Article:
New Delhi, June 4: The finance ministry may consider selling part of its stakes in the State Bank of India and Punjab National Bank in the current financial year.
The ministry also wants state-run banks to aggressively sell bad loans to asset reconstruction companies to fall in line with the Basel norms as the North Block has decided to limit its infusion into state-run banks at about Rs 11,000 crore.
The government’s current holding in the SBI, the country’s largest lender, is 58.6 per cent. A divestment of 5 per cent will take it down to below 54 per cent. If the SBI decides to launch a follow-on offer, it could further reduce the government’s shareholding in the bank to near 51 per cent.
Officials, however, said it was not the intention of the government to give up a majority stake in any PSU bank at present and only a minority stake sale may be considered.
The PJ Nayak committee set up by the RBI has recently recommended that the government’s shareholding in banks should be cut to below 50 per cent.
The government’s holding in Punjab National Bank, the second largest PSU bank, is at 59 per cent and a sale of 5 per cent would reduce its holding to just over 54 per cent.
PNB shares today traded at Rs 996.30 apiece, up Rs 24.25, while SBI shares were up Rs 39 at Rs 2,682.30. A sale of 5 per cent in the SBI could fetch the government over Rs 9,600 crore at today’s price, while a similar float in PNB could earn nearly Rs 1,800 crore.
At the same time, officials said, there is a move by the SBI to set up a holding company for its shares in five subsidiaries or associate state banks.
As these banks, along with the SBI, need greater market capitalisation according to Basel III capital adequacy norms, the holding company could secure more funding by floating additional capital. The SBI, too, could sell some of its holding to earn funds for its capital adequacy.
Earlier, the SBI had merged the State Bank of Indore with itself and had toyed with the idea of forming a separate bank forged out of merging all SBI subsidiaries. However, these plans were later given up.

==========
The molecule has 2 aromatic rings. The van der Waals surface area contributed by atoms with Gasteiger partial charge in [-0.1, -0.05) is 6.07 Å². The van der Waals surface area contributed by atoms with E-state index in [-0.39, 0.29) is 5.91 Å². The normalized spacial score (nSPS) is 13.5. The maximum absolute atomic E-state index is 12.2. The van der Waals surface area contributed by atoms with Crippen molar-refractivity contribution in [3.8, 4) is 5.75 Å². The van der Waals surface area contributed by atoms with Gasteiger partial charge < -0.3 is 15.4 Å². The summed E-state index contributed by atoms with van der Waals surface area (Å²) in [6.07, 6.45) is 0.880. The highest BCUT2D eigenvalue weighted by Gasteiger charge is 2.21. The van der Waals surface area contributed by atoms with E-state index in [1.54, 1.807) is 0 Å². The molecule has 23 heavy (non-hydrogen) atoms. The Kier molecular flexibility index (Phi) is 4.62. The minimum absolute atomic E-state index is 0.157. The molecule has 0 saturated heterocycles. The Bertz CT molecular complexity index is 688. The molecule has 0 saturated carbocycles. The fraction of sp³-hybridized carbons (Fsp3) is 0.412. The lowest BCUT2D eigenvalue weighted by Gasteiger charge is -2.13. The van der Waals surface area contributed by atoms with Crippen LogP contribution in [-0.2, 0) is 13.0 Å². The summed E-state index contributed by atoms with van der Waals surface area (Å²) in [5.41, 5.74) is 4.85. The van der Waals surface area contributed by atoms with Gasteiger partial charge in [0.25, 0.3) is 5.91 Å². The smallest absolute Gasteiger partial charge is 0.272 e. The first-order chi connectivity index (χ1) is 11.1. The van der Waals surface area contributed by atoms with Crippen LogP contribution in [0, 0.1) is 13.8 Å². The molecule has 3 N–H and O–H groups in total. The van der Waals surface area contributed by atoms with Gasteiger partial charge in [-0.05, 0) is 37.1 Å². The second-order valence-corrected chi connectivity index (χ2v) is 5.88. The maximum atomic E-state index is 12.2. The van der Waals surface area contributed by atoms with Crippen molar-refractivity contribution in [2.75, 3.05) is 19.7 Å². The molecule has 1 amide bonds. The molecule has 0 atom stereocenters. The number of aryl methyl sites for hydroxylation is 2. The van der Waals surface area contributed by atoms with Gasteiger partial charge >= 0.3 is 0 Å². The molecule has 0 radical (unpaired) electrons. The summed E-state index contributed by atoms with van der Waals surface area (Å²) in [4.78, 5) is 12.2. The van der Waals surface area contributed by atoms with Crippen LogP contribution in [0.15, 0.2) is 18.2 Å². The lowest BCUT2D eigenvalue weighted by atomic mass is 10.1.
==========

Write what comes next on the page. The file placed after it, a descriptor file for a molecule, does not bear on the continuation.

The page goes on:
Sale of bad loans
Officials also said the government had asked public sector banks to sell bad loans in the current financial year to improve their financials.
Non-performing assets (NPA) of state-run banks rose to 4.44 per cent of their gross advances as on March 31, 2014 compared with 2.32 per cent at the end of March 2011.
Public sector banks have together put up for sale over Rs 25,000 crore of non-performing assets this year. Over Rs 9,000 crore worth of bad loans have been sold already.
According to officials, Asset Reconstruction Company of India Ltd (Arcil) could be strenghtened for this purpose. Sponsored by the SBI, IDBI Bank, ICICI Bank and PNB, Arcil is the biggest of the four active asset reconstruction firms.
Another alternative is to float yet another asset reconstruction company, the officials added.
The finance ministry is considering a proposal to set up a National Asset Management Company that may act as a nodal agency for taking over bad loans of banks and help revive sick units.
There is a proposal to form such an entity, for which public sector banks can jointly put in capital, sources said.
However, some ministry officials feel strengthening existing institutions may be a better idea.
Bankers have also asked the finance ministry to look at bank recovery norms as well as rules that allow them to declare defaulters as wilful, thereby choking fresh finance to their group firms till they pay off old loans.
Several high profile companies are among those which owe large amounts of money to PSU banks.
According to the All India Bank Employees Association (AIBEA), the country’s top 406 loan defaulters together owe PSU banks a whopping Rs 70,300 crore. The association alleges this list includes Kingfisher Airlines, Winsome Diamonds, Electrotherm India and S Kumars Nationwide.